• A solid couple of days work on the dissertation – grounded analysis of interviews and first draft of the introductory sections. This will be the mainstay of my life for the next 18 days.
  • Saw an incredible one-person play, A Generous Lover, at the Camden People’s Theatre by La John Joseph. A real triumph of humour, storytelling, sound design and music. A must-see. Which also reminded me to work harder to beg/steal/borrow tickets for Burgerz again at Southbank Centre)
  • Spending a lot of time looking at rehearsal planning, warm-up techniques and the like for the Barberfellas. Five new songs to learn in the coming months (three of which I need to arrange)
  • Four days working at Mozart and one at Britten this week, plus a call with Sibelius and a draft proposal for Copland.
  • I’ve rejoined the Pink Singers this season and, well, it doesn’t half make me glad. Short rehearsal on Sunday and a lovely cycle in the autumn sunshine were both extremely restorative.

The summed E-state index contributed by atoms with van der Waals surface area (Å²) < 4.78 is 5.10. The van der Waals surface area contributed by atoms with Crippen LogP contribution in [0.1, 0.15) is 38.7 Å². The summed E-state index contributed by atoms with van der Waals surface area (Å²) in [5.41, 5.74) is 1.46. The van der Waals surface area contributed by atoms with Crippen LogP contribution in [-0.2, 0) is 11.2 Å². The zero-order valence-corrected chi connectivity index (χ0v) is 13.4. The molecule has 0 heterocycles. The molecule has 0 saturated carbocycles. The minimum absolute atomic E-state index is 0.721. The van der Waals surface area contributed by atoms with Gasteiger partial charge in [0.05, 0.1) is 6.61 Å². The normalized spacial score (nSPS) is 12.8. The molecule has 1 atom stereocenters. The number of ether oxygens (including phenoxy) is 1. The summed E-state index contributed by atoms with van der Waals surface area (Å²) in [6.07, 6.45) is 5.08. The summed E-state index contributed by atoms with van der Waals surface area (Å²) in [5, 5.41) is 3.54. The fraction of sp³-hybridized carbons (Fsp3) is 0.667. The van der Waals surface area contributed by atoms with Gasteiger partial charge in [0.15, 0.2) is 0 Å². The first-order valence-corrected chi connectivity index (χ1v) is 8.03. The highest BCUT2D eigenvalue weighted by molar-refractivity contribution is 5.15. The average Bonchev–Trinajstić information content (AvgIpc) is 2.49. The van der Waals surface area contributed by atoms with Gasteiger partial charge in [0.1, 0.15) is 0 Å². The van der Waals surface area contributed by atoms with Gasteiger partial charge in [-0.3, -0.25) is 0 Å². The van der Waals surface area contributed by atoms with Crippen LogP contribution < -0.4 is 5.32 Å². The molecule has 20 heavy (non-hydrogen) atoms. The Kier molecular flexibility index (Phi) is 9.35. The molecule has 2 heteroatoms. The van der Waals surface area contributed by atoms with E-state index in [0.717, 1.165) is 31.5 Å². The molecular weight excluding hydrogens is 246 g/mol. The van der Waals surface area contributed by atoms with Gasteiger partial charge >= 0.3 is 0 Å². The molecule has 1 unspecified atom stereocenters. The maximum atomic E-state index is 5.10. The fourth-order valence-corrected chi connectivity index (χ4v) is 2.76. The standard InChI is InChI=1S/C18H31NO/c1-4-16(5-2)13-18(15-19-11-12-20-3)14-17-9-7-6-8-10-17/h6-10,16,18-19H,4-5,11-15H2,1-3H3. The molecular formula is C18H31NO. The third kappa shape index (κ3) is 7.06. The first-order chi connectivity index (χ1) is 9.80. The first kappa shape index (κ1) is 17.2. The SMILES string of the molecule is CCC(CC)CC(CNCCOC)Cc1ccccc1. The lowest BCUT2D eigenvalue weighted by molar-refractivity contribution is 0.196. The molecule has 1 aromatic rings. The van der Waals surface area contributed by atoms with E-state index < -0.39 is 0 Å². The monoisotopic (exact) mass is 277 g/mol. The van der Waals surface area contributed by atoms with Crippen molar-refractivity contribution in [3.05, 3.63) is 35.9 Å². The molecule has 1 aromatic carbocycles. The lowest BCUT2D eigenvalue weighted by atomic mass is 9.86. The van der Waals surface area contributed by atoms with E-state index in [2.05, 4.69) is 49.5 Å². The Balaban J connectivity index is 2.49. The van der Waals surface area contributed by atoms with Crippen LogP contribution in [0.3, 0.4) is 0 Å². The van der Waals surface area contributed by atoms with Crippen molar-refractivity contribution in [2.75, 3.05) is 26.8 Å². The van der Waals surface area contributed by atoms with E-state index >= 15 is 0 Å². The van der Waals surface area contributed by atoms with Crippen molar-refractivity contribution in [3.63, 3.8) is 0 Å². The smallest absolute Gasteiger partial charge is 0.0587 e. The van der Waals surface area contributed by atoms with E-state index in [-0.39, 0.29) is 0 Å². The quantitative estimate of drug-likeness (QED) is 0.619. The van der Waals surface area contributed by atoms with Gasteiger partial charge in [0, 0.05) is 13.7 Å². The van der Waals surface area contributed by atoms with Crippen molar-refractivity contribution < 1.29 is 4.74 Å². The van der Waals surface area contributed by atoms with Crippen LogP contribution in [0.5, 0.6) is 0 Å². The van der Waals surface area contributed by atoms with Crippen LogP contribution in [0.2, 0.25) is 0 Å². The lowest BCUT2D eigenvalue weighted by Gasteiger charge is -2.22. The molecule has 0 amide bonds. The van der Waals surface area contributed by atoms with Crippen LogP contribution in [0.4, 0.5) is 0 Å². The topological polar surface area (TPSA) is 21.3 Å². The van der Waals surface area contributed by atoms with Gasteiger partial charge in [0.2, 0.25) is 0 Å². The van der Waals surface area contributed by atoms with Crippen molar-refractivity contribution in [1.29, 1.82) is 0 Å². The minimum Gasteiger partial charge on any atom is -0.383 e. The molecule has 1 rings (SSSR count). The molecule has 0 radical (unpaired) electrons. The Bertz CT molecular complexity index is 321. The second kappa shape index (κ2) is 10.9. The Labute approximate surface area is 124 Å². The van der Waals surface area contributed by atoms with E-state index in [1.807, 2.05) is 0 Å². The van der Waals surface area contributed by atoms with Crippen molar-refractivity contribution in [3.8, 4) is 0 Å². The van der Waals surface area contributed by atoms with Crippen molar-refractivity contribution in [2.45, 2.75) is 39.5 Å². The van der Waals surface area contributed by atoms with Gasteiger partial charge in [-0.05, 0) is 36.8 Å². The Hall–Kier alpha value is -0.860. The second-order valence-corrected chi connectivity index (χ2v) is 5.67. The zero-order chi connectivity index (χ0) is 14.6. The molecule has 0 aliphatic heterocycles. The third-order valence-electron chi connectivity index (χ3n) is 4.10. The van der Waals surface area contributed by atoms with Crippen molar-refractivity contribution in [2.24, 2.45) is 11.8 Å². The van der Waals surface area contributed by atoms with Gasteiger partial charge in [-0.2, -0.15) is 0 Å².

• Restarted a fitness programme although so far I’ve not managed to make it to the gym because there’s so much on. Food habits are beginning to change again. Will hopefully get a couple of short sessions in this weekend. Needs must.

Weeknotes #15



Initial engagement with Britten is wrapping up with a view to a bit more down the line, so I’m tying string around the packages I’ve left here and reflecting on what I’ve learned from this new type of endeavour. It’s a great team to work with, but it lives inside a large, complex organisation with some fundamental challenges in how it communicates its strategy; with quite siloed development and delivery teams. It’s exciting to see new ideas I’ve implemented take root to tackle some of these anti-patterns of good working practice. Time will tell if they are successful but already seeing some positive signs.


First-time visitors from California to London staying this week, C & T. Wisely we held off planning anything too strenuous for the first couple of days as they were both entirely jet lagged after two days spent with family en-route in Ireland.


Conducted my final interviews for the dissertation this week – and had some useful reflective conversations by chance with some burner friends which really helped me concrete the arc of the narrative. I didn’t expect inspiration to come from post-dinner chat but this serves as further proof that bouncing ideas off others is the way forward.